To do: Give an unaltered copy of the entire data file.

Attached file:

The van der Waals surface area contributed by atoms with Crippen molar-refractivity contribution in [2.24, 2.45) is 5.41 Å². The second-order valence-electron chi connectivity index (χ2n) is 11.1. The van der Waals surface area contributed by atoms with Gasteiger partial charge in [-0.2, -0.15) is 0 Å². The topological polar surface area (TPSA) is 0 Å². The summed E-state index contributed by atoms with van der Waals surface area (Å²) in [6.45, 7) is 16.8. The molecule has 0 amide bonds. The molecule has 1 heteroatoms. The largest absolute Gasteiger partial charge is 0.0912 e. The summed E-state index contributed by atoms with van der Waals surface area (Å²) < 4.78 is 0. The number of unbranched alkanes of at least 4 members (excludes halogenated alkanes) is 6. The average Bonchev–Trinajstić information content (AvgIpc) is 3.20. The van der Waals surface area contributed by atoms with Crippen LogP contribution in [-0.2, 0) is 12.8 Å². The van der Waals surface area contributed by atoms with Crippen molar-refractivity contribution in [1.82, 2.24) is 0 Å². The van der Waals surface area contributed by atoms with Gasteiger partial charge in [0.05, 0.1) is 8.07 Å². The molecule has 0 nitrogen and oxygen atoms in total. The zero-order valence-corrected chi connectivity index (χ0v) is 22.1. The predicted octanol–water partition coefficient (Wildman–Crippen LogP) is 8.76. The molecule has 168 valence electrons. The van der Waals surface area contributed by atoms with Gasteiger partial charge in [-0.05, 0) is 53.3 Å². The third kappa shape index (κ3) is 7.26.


The van der Waals surface area contributed by atoms with Crippen molar-refractivity contribution in [2.24, 2.45) is 5.41 Å². The second-order valence-electron chi connectivity index (χ2n) is 11.1. The van der Waals surface area contributed by atoms with Gasteiger partial charge in [-0.2, -0.15) is 0 Å². The topological polar surface area (TPSA) is 0 Å². The summed E-state index contributed by atoms with van der Waals surface area (Å²) in [6.45, 7) is 16.8. The molecule has 0 amide bonds. The molecule has 1 heteroatoms. The largest absolute Gasteiger partial charge is 0.0912 e. The summed E-state index contributed by atoms with van der Waals surface area (Å²) < 4.78 is 0. The number of unbranched alkanes of at least 4 members (excludes halogenated alkanes) is 6. The average Bonchev–Trinajstić information content (AvgIpc) is 3.20. The van der Waals surface area contributed by atoms with Crippen LogP contribution in [-0.2, 0) is 12.8 Å². The van der Waals surface area contributed by atoms with Crippen molar-refractivity contribution in [1.82, 2.24) is 0 Å². The van der Waals surface area contributed by atoms with Gasteiger partial charge in [0.05, 0.1) is 8.07 Å². The molecule has 0 nitrogen and oxygen atoms in total. The zero-order valence-corrected chi connectivity index (χ0v) is 22.1. The predicted octanol–water partition coefficient (Wildman–Crippen LogP) is 8.76. The molecule has 168 valence electrons. The van der Waals surface area contributed by atoms with Gasteiger partial charge in [-0.05, 0) is 53.3 Å². The third kappa shape index (κ3) is 7.26.